December 6, 2021

edge.ug

we say it the way it is

Museveni seeks access to China market, vows to uproot ADF, IS

President Museveni speaks to Bloomberg

0 0
Read Time:4 Minute, 29 Second

BY Bloomberg

China needs to give U.S. or European-style market access to Africa as the next step in fostering a strong economic relationship, Ugandan President Yoweri Museveni said.

As African nations push for the extension beyond 2025 of the African Growth and Opportunity Act that allows duty-free access to the U.S. market, Museveni wants China to offer something similar. That or a deal mirroring Europe’s Everything But Arms arrangement for least developed countries, and for China not to largely focus on direct investments only in the region.

 “That’s what I would like to press China to do this time,” Museveni, 77, said in an interview on Sunday from Kampala.

The president’s comments come before the next Forum on China-Africa Cooperation expected to be held later this year in Senegal.

For China, the forum has been the vehicle to invest $345 billion into the continent as of 2019. The world’s second-largest economy has also offered $154 billion of loans to Africa since 2000, according to the China Africa Research Initiative at Johns Hopkins University. The investments helped develop industries, that now need a market, Museveni said.

For the past 30 years, Africa has been able to benefit from the U.S. and European trade deals and “we would like China to do the same,” he said. “The only new thing we shall insist on is market access to the Chinese market, because that will help Africa a great deal.”

Chinese investment in Africa

Africa is seeking trading deals amid increased protectionism around the world, with nations such as Kenya exploring bilateral arrangements with the U.S. ahead of the potential end of AGOA, and the U.K., following Brexit. With the creation of the African Continental Free Trade Area, the debate has shifted to pursuing deals as a region instead of bilateral agreements.

“The play for increased trade access to the large Chinese market is a wise move,” said Mark Bohlund, a senior credit research analyst at REDD Intelligence.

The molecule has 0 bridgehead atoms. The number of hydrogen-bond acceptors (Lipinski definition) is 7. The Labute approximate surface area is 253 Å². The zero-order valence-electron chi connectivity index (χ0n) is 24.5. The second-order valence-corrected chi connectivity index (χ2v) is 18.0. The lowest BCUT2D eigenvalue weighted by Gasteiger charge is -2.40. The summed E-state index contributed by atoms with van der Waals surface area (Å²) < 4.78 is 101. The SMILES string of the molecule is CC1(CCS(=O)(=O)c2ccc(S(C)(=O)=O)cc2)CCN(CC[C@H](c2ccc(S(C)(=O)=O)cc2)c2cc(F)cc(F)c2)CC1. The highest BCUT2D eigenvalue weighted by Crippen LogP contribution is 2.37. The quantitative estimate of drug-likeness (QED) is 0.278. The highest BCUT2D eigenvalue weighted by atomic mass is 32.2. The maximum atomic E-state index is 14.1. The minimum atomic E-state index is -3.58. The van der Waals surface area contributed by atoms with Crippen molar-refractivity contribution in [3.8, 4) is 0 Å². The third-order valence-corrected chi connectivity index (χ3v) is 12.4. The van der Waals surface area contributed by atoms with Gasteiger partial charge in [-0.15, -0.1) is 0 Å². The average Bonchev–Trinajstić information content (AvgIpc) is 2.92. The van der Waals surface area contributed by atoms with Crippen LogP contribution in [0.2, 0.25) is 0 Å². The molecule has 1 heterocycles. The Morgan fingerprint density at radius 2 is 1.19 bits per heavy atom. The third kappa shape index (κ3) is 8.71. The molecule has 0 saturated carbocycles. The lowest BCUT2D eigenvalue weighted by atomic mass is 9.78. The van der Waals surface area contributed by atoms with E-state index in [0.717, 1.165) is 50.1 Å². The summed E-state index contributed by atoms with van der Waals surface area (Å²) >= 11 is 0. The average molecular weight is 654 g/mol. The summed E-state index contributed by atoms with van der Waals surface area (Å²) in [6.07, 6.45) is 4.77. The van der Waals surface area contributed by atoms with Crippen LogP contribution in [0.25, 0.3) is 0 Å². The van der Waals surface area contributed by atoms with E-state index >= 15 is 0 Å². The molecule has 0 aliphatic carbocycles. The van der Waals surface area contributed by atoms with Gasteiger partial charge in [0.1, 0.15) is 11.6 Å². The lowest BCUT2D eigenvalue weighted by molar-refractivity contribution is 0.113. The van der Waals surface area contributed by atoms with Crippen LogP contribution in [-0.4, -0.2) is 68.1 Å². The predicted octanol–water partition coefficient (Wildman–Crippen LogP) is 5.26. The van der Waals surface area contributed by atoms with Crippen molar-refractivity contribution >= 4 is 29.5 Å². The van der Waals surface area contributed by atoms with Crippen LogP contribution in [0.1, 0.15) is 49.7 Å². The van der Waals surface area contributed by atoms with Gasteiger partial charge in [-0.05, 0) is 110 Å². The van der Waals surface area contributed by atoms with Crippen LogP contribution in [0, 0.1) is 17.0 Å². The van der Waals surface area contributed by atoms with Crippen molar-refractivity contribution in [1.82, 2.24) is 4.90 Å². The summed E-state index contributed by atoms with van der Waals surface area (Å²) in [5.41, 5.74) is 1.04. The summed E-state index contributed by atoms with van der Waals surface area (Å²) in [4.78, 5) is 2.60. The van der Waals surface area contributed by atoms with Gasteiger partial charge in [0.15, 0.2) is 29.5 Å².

While Europe remains an important market for African exports due to its proximity and historical ties, “the growing trade links with China opens up for an opportunity as container routes are mostly used for African imports with unused capacity on the return routes,” he said.

China is sub-Saharan Africa’s biggest trading partner, with 2020 volumes in excess of $125 billion, followed by India with $41.8 billion and the U.S. with $34.5 billion. China also overtook the world’s biggest economy as the region’s largest source of investment in 2014. The biggest recipients of investments from the Asian nation include the Democratic Republic of Congo, Angola, Ethiopia, Kenya, South Africa, Uganda and Mauritius.

Chinese investments in Africa are “going on very well,” Museveni said. “The next thing I would ask from them is to allow our products to enter their market quota-free, tax-free.”

China’s Commerce Ministry didn’t immediately respond to a fax seeking comments.

Several big-ticket infrastructure projects in Africa, from multi-billion railroads in Kenya and Ethiopia to Uganda’s largest power plant, are funded and developed by Chinese entities. Museveni, who said he isn’t worried about Chinese contractors and investors in Africa, attributes their strength in finding and proposing workable business deals in Africa.

“It seems the western companies have thrown away their spectacles to see the business opportunities in Africa, and the Chinese have the spectacles,” Museveni, one of Africa’s longest-serving leaders, said. “So what do we do? They have the capital, they have the spectacles.”

The AfCFTA, as Africa’s trading bloc is known, is expected to become the world’s largest free-trading bloc of about 1.3 billion people. Beijing is expected to continue getting contracts and providing loans for infrastructure projects, as Africa moves to expand transport linkages to facilitate trade within the region.

China has a few trade arrangements on the continent, including a deal it launched with Mauritius as its first free-trade agreement with an African nation in January.

Other highlights from interview:

On the pending announcement of a final investment decision for the Uganda-Tanzania oil-export pipeline: “We agreed with the companies that it should be done soon and that our oil should come out by 2025. Nobody will change that,” Museveni said.

On Uganda’s oil refinery that General Electric-led consortium said in 2018 it will develop: “We must build an oil refinery because we are 1,000 miles from the ocean and getting petroleum products from far away imposes an unreasonable cost on our people.”

On exports: Uganda, Africa’s biggest coffee exporter, is on track to more than double shipments to 20 million 60-kilogram bags — the focus has shifted to improving quality of the beans. There are Chinese and South African companies already mining gold in Uganda, which shares geological formations with the neighbouring mineral-rich Democratic Republic of Congo.

On building a new railway: With or without financing earlier expected from China, Uganda will build new rail linkages using its own resources or new offers from countries, including Germany and Turkey.

On recent attacks in Uganda: They are part of militant groups in eastern Congo, which are linked to Islamic State. Uganda, Congo and the United nations are discussing plans to remove the militant groups.

Happy
Happy
0 %
Sad
Sad
0 %
Excited
Excited
0 %
Sleepy
Sleepy
0 %
Angry
Angry
0 %
Surprise
Surprise
0 %